The Davis Building- Detailed Building Envelope Aerial Imaging

The Davis Building is a unique building full of history located in the heart of downtown Dallas, Texas. The property was acquired by a Dallas oilman named Tim Headdington and is currently under renovation to convert the 183 apartment lofts into 213 luxury rentals. The Davis building was originally constructed back in 1926 and was converted to apartments back in 2003. Many developers have taken these old vacant buildings and made them into high end hotels, office buildings and apartments.

When taking on major renovation projects like this, one of the major undertakings that some folks may not even think about is waterproofing the facade. Identifying leaks and making them stop is no easy undertaking. The last think you want to happen is have your newly renovated interior destroyed by water from a leaky facade. Leaks can come from minor defects or damaged areas and cause major problems.
The property owner and Mycon General Contractors asked us to deploy drones to effectively document the present condition of the entire building envelope and deliver the images for detailed review and analysis. They are looking to identify where all the sub centimeter imperfections and openings exist on the facade and map out a plan to perform proper repairs to eliminate existing leaks and problems. This idea was much easier said than done!

The Challenges

There are many concerns when flying drones downtown, these are the challenges we had to research and learn to overcome before we could commit to completing this project efficiently, effectively and most importantly, safely:
  • Downtown Dallas is very close in proximity to a major air field, Dallas Love Field. Our first obstacle was obtaining flight authorization from the FAA to legally operate in this location. We were able to get clearance to fly 100′ above the structure we were inspecting.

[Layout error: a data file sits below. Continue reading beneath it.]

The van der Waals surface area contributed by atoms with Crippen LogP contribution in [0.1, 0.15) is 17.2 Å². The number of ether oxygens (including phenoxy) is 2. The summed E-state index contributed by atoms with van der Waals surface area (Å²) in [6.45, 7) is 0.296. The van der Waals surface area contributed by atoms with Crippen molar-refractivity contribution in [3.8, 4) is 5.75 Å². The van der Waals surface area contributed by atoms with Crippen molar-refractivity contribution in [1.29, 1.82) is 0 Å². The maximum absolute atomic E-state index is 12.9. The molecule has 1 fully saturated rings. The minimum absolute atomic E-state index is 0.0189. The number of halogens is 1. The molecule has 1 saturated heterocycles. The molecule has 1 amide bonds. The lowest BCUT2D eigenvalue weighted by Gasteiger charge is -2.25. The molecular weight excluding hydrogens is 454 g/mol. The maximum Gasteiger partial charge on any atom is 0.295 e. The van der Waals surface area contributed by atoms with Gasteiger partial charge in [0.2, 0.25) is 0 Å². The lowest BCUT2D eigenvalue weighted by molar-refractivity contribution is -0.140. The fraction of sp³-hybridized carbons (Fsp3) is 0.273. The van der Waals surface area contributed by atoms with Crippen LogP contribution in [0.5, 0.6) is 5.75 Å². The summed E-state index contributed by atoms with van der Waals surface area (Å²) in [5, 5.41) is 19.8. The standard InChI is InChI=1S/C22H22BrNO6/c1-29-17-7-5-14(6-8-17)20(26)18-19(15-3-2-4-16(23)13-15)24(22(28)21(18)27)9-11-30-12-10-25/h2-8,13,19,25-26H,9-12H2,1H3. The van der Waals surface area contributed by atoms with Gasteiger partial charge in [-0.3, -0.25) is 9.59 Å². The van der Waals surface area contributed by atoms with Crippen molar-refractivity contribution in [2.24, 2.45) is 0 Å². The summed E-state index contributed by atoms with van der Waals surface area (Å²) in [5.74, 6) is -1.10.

• The way most drone satellite networks are setup, you need good clear visibility to the sky from multiple different directions for your drones to properly connect to enough satellites to get an accurate GPS fix. DJI drones do not function normally without a good satellite fix. You can run them without satellites, but achieving good stability and efficient work flow to get good clear visibility is not possible because you have to counter the external elements that move the drone around unpredictably. During most of this project, we did not have good satellite connection. This meant we had to be highly attentive to the drones movements and reactions while trying to focus on getting good clear images.

 

  • In tangent with worrying about satellite connection is dealing with the unpredictable tunneling gusts of winds that come howling through the tall buildings downtown. While it may seem like a relatively calm day out with forecasted winds around 5mph, downtown Dallas can end up throwing random gusts of wind around 20 plus mph that can easily catch you off guard.